Closed Caption VS Subtitles: 6 Key Differences You Should Know

Many people believe that closed captions and subtitles are the same thing, but do you know that they’re quite different from each other? 

Many streaming services such as Netflix and Amazon Prime group subtitles and captions under one umbrella. This has caused some confusion for internet surfers to understand the difference between closed captions vs subtitles. 

In this article, we’ll explore the concepts of closed captions and subtitles and closed captions vs subtitles. 

So, without any further ado. Let’s get started. 

What Are Closed Captions? 

Closed Captions are time-synchronized text, meaning they fully reflect on the audio, including the tone of the voice. They can be read when watching video content, and usually appear at the bottom center of the video.

 The process of Closed Captions involves transcribing the audio including audio effects or gestures of the video to the text, and dividing the chunks known as “caption frames” and then synchronizing the caption frames into the video in real-time. 

What makes them different from subtitles is they are associated with people who are dead or have difficulty in hearing, for that reason, they include every sound effect in a text form such as speaker’s differentiation, also sound effects, changes in background voice or other audio that reflects what is happening in the video. 

In addition, closed captions are known as “closed” captions because they can be toggled on and off during a video, permanent captions that are embedded into the video are called “open captions”. 

Why use Closed Captions? 

The main purpose of Closed Captions is to provide a great level of accessibility to the audience, providing all the audio effects in text form. To add on, they were originally developed to ensure deaf people could enjoy shows just like everyone. 

  • Includes every audio effect and Background noise making it accessible for people with difficulty in hearing.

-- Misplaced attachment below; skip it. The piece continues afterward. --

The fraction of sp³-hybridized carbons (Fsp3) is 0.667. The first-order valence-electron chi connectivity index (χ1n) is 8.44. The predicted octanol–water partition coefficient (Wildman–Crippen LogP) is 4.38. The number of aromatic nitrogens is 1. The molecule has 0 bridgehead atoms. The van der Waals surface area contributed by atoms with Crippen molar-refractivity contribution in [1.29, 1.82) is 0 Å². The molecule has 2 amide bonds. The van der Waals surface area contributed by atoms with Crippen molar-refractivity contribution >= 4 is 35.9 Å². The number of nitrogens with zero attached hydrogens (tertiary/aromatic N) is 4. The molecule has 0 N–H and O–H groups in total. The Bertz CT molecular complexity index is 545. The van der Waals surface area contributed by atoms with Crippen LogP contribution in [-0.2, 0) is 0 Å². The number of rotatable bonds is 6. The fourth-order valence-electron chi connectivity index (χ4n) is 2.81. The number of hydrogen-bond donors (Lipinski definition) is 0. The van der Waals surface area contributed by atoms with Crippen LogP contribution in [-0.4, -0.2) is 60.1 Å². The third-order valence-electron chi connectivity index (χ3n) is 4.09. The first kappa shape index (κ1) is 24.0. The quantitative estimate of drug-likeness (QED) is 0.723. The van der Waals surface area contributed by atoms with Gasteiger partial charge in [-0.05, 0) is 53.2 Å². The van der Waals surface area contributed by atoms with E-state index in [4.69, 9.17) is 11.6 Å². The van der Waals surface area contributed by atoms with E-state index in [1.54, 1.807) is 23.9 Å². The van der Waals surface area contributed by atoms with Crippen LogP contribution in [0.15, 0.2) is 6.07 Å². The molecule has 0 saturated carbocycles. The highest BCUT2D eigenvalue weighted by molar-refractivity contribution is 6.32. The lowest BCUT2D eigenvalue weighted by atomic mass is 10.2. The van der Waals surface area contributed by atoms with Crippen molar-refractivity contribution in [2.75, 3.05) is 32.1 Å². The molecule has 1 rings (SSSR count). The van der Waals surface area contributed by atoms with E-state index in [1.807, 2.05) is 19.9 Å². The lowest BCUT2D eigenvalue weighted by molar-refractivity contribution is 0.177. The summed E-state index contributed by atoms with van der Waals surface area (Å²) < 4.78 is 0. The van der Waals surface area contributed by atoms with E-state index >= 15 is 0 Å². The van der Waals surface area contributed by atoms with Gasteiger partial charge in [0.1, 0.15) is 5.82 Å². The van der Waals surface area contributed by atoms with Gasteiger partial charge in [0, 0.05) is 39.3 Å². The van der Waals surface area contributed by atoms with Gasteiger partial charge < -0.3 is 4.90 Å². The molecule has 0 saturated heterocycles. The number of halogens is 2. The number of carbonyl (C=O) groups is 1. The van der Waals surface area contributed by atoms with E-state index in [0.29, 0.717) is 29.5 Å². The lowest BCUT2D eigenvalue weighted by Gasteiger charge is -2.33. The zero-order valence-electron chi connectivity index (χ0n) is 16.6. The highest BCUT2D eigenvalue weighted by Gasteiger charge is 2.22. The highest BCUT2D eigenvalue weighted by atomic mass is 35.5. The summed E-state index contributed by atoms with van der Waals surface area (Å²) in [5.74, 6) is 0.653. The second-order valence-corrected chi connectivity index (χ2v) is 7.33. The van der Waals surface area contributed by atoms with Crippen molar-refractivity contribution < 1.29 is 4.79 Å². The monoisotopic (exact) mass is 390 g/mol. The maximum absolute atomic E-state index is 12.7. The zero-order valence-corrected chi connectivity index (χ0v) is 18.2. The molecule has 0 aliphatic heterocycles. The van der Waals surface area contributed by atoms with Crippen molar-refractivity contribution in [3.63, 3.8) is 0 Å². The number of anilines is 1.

• Comes in two types: closed and open. Closed captions can be disabled, whereas open captions cannot. 

When to use Closed Captions? 

People who are hard of hearing are the target audience for closed captioning. In fact, the Americans with Disabilities Act (ADA) mandates that all public media, whether it is in movie theaters or classrooms of educational institutions, be captioned in order to prevent discrimination.  

What Are Subtitles?

Subtitles provide translations for audiences who are not natives or speak different languages. They are usually used in movies, television shows, or other audiovisual media. 

They appear at the bottom center of the video and provide an accurate translation of text from the spoken language in the video. However, contrary to closed captions, Subtitles aren’t meant for hearing-impaired individuals, but for audiences who can hear the audio but require additional clarification of what’s happening in the action taking place. 

Subtitles are also used as providing real-time translation of spoken dialogues or phrases. Also, In some movies, parts of the dialogue are in a different language. Subtitle translations are provided for these sections to help the viewers follow the conversation.

They are most frequently used on streaming sites, where viewers can select from a variety of subtitle versions to help them better understand drama shows. 

Why use Subtitles?

Subtitles provide viewers to fully understand foreign movies, additionally, subtitles can also be of the same language spoken in the video to provide extra clarification to the audience. 

  • Subtitles, unlike closed captions, are used for the audience that can hear the audio and are not familiar with the spoken language in the video. 
  • Commonly used in productions where the spoken language is different from the language in which the movie is being released. For example, for an Indian movie screened in an English-speaking country. 

When to use Subtitles? 

Subtitles are text that shows what the video’s audio says in a movie. They are usually used when the video is in a language that the audience doesn’t know.

Why Are Closed Captions Sometimes Called Subtitles and Vice Versa?